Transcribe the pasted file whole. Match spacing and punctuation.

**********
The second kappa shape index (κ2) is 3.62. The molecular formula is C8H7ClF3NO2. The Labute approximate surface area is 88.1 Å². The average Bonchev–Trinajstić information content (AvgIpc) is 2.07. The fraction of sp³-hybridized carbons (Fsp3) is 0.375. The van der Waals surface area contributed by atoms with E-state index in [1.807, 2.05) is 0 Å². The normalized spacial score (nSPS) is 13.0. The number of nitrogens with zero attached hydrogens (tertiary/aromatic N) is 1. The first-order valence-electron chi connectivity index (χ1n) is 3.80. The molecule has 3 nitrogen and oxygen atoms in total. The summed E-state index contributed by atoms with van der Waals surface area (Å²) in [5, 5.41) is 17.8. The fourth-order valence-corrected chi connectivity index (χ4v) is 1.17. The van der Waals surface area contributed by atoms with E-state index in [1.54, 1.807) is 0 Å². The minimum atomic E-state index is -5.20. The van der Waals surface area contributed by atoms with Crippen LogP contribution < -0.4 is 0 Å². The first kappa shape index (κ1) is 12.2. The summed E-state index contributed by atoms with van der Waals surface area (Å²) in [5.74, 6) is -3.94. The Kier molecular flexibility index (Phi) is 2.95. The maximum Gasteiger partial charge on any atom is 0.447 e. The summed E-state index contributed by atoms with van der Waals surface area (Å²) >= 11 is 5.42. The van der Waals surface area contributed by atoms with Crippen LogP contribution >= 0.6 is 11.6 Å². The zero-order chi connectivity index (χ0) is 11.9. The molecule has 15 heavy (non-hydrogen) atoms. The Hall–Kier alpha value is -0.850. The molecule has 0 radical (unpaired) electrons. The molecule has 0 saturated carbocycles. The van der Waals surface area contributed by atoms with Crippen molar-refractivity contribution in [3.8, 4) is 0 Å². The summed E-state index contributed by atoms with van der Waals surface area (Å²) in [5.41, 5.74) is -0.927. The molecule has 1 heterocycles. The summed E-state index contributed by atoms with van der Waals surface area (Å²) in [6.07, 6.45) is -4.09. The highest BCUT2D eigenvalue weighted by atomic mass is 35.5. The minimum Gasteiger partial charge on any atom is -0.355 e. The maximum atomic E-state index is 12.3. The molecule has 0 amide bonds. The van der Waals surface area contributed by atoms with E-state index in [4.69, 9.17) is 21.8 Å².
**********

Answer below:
The second kappa shape index (κ2) is 3.62. The molecular formula is C8H7ClF3NO2. The Labute approximate surface area is 88.1 Å². The average Bonchev–Trinajstić information content (AvgIpc) is 2.07. The fraction of sp³-hybridized carbons (Fsp3) is 0.375. The van der Waals surface area contributed by atoms with E-state index in [1.807, 2.05) is 0 Å². The normalized spacial score (nSPS) is 13.0. The number of nitrogens with zero attached hydrogens (tertiary/aromatic N) is 1. The first-order valence-electron chi connectivity index (χ1n) is 3.80. The molecule has 3 nitrogen and oxygen atoms in total. The summed E-state index contributed by atoms with van der Waals surface area (Å²) in [5, 5.41) is 17.8. The fourth-order valence-corrected chi connectivity index (χ4v) is 1.17. The van der Waals surface area contributed by atoms with E-state index in [1.54, 1.807) is 0 Å². The minimum atomic E-state index is -5.20. The van der Waals surface area contributed by atoms with Crippen LogP contribution < -0.4 is 0 Å². The first kappa shape index (κ1) is 12.2. The summed E-state index contributed by atoms with van der Waals surface area (Å²) in [5.74, 6) is -3.94. The Kier molecular flexibility index (Phi) is 2.95. The maximum Gasteiger partial charge on any atom is 0.447 e. The summed E-state index contributed by atoms with van der Waals surface area (Å²) >= 11 is 5.42. The van der Waals surface area contributed by atoms with Crippen LogP contribution >= 0.6 is 11.6 Å². The zero-order chi connectivity index (χ0) is 11.9. The molecule has 15 heavy (non-hydrogen) atoms. The Hall–Kier alpha value is -0.850. The molecule has 0 radical (unpaired) electrons. The molecule has 0 saturated carbocycles. The van der Waals surface area contributed by atoms with Crippen molar-refractivity contribution in [3.8, 4) is 0 Å². The summed E-state index contributed by atoms with van der Waals surface area (Å²) in [5.41, 5.74) is -0.927. The molecule has 1 heterocycles. The summed E-state index contributed by atoms with van der Waals surface area (Å²) in [6.07, 6.45) is -4.09. The highest BCUT2D eigenvalue weighted by atomic mass is 35.5. The minimum Gasteiger partial charge on any atom is -0.355 e. The maximum atomic E-state index is 12.3. The molecule has 0 amide bonds. The van der Waals surface area contributed by atoms with E-state index in [4.69, 9.17) is 21.8 Å².